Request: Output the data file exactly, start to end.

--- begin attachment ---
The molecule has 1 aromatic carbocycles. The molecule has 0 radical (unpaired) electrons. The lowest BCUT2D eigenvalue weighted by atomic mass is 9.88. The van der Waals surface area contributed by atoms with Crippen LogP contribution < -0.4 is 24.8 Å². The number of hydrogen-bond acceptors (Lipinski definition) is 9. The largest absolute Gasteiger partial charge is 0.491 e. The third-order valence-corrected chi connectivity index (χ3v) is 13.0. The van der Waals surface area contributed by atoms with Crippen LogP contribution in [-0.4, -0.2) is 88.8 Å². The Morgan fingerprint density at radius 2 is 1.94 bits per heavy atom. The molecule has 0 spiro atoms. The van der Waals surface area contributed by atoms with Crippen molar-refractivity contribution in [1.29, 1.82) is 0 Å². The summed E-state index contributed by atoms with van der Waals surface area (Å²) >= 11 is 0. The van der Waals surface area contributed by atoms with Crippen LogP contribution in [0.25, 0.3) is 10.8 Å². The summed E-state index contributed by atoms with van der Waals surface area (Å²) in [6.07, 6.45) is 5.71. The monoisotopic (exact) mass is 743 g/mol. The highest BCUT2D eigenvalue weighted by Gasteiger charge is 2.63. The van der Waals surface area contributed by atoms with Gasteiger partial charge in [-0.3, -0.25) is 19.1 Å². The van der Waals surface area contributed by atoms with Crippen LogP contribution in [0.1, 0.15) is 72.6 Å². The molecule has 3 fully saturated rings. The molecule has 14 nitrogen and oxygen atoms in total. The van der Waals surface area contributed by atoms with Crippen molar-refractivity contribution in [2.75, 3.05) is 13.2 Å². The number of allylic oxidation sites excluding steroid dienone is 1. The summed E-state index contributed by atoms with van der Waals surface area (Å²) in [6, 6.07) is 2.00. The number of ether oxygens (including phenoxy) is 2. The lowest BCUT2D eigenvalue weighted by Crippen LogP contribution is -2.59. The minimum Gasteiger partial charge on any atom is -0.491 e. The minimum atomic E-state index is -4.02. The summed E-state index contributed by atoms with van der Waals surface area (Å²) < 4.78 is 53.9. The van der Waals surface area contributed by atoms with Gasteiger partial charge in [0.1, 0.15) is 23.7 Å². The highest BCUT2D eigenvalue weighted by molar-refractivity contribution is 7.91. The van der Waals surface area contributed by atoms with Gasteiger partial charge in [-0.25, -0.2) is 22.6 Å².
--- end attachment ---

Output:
The molecule has 1 aromatic carbocycles. The molecule has 0 radical (unpaired) electrons. The lowest BCUT2D eigenvalue weighted by atomic mass is 9.88. The van der Waals surface area contributed by atoms with Crippen LogP contribution < -0.4 is 24.8 Å². The number of hydrogen-bond acceptors (Lipinski definition) is 9. The largest absolute Gasteiger partial charge is 0.491 e. The third-order valence-corrected chi connectivity index (χ3v) is 13.0. The van der Waals surface area contributed by atoms with Crippen LogP contribution in [-0.4, -0.2) is 88.8 Å². The Morgan fingerprint density at radius 2 is 1.94 bits per heavy atom. The molecule has 0 spiro atoms. The van der Waals surface area contributed by atoms with Crippen molar-refractivity contribution in [1.29, 1.82) is 0 Å². The summed E-state index contributed by atoms with van der Waals surface area (Å²) >= 11 is 0. The van der Waals surface area contributed by atoms with Crippen LogP contribution in [0.25, 0.3) is 10.8 Å². The summed E-state index contributed by atoms with van der Waals surface area (Å²) in [6.07, 6.45) is 5.71. The monoisotopic (exact) mass is 743 g/mol. The highest BCUT2D eigenvalue weighted by Gasteiger charge is 2.63. The van der Waals surface area contributed by atoms with Gasteiger partial charge in [-0.3, -0.25) is 19.1 Å². The van der Waals surface area contributed by atoms with Crippen LogP contribution in [0.1, 0.15) is 72.6 Å². The molecule has 3 fully saturated rings. The molecule has 14 nitrogen and oxygen atoms in total. The van der Waals surface area contributed by atoms with Crippen molar-refractivity contribution in [2.75, 3.05) is 13.2 Å². The number of allylic oxidation sites excluding steroid dienone is 1. The summed E-state index contributed by atoms with van der Waals surface area (Å²) in [6, 6.07) is 2.00. The number of ether oxygens (including phenoxy) is 2. The lowest BCUT2D eigenvalue weighted by Crippen LogP contribution is -2.59. The minimum Gasteiger partial charge on any atom is -0.491 e. The minimum atomic E-state index is -4.02. The summed E-state index contributed by atoms with van der Waals surface area (Å²) < 4.78 is 53.9. The van der Waals surface area contributed by atoms with Gasteiger partial charge in [0.1, 0.15) is 23.7 Å². The highest BCUT2D eigenvalue weighted by molar-refractivity contribution is 7.91. The van der Waals surface area contributed by atoms with Gasteiger partial charge in [-0.25, -0.2) is 22.6 Å².